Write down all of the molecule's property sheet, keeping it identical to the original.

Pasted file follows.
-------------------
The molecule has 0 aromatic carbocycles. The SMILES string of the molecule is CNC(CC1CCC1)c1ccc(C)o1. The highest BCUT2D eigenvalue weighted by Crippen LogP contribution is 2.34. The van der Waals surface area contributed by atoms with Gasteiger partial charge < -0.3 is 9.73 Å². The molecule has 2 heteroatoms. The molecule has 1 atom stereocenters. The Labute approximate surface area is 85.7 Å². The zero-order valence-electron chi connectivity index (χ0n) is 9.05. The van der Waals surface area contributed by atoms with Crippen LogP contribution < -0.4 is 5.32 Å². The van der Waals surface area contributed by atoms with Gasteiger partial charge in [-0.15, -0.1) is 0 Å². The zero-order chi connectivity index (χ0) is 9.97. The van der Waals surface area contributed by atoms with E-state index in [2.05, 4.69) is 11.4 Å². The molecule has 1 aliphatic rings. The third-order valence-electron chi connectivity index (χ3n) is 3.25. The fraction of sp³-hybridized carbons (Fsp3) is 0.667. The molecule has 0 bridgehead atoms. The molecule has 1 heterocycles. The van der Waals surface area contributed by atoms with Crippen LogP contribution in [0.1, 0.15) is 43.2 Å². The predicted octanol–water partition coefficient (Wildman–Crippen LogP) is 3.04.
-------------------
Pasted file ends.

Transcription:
The molecule has 0 aromatic carbocycles. The SMILES string of the molecule is CNC(CC1CCC1)c1ccc(C)o1. The highest BCUT2D eigenvalue weighted by Crippen LogP contribution is 2.34. The van der Waals surface area contributed by atoms with Gasteiger partial charge < -0.3 is 9.73 Å². The molecule has 2 heteroatoms. The molecule has 1 atom stereocenters. The Labute approximate surface area is 85.7 Å². The zero-order valence-electron chi connectivity index (χ0n) is 9.05. The van der Waals surface area contributed by atoms with Crippen LogP contribution < -0.4 is 5.32 Å². The van der Waals surface area contributed by atoms with Gasteiger partial charge in [-0.15, -0.1) is 0 Å². The zero-order chi connectivity index (χ0) is 9.97. The van der Waals surface area contributed by atoms with E-state index in [2.05, 4.69) is 11.4 Å². The molecule has 1 aliphatic rings. The third-order valence-electron chi connectivity index (χ3n) is 3.25. The fraction of sp³-hybridized carbons (Fsp3) is 0.667. The molecule has 0 bridgehead atoms. The molecule has 1 heterocycles. The van der Waals surface area contributed by atoms with Crippen LogP contribution in [0.1, 0.15) is 43.2 Å². The predicted octanol–water partition coefficient (Wildman–Crippen LogP) is 3.04.